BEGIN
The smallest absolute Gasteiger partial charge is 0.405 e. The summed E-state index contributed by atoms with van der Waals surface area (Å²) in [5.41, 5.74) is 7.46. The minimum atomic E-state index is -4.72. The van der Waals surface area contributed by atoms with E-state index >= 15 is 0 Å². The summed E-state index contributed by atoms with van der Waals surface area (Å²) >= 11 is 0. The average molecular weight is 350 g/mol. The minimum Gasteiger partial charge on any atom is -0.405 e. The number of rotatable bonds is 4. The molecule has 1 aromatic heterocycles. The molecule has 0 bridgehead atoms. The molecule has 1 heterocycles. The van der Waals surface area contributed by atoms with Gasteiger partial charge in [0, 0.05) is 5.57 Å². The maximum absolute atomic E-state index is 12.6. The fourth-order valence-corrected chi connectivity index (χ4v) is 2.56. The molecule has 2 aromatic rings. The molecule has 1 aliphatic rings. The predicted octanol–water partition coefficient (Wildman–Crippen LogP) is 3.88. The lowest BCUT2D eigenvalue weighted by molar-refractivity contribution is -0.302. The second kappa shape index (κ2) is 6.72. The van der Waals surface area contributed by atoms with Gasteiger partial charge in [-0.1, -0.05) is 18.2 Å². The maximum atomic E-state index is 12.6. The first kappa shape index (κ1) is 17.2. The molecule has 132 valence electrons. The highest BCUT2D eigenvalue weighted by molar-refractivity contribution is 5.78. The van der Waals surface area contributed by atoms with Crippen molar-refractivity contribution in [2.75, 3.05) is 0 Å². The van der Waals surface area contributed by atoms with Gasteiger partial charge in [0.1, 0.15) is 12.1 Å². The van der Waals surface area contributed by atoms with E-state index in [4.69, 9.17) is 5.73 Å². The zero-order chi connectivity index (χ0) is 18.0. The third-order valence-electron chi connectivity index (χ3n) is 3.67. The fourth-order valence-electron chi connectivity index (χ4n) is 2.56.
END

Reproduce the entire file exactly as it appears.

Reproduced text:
The smallest absolute Gasteiger partial charge is 0.405 e. The summed E-state index contributed by atoms with van der Waals surface area (Å²) in [5.41, 5.74) is 7.46. The minimum atomic E-state index is -4.72. The van der Waals surface area contributed by atoms with E-state index >= 15 is 0 Å². The summed E-state index contributed by atoms with van der Waals surface area (Å²) >= 11 is 0. The average molecular weight is 350 g/mol. The minimum Gasteiger partial charge on any atom is -0.405 e. The number of rotatable bonds is 4. The molecule has 1 aromatic heterocycles. The molecule has 0 bridgehead atoms. The molecule has 1 heterocycles. The van der Waals surface area contributed by atoms with Gasteiger partial charge in [0, 0.05) is 5.57 Å². The maximum absolute atomic E-state index is 12.6. The fourth-order valence-corrected chi connectivity index (χ4v) is 2.56. The molecule has 2 aromatic rings. The molecule has 1 aliphatic rings. The predicted octanol–water partition coefficient (Wildman–Crippen LogP) is 3.88. The lowest BCUT2D eigenvalue weighted by molar-refractivity contribution is -0.302. The second kappa shape index (κ2) is 6.72. The van der Waals surface area contributed by atoms with Gasteiger partial charge in [-0.1, -0.05) is 18.2 Å². The maximum atomic E-state index is 12.6. The first kappa shape index (κ1) is 17.2. The molecule has 132 valence electrons. The highest BCUT2D eigenvalue weighted by molar-refractivity contribution is 5.78. The van der Waals surface area contributed by atoms with Crippen molar-refractivity contribution in [2.75, 3.05) is 0 Å². The van der Waals surface area contributed by atoms with Gasteiger partial charge in [0.1, 0.15) is 12.1 Å². The van der Waals surface area contributed by atoms with E-state index in [4.69, 9.17) is 5.73 Å². The zero-order chi connectivity index (χ0) is 18.0. The third-order valence-electron chi connectivity index (χ3n) is 3.67. The fourth-order valence-electron chi connectivity index (χ4n) is 2.56.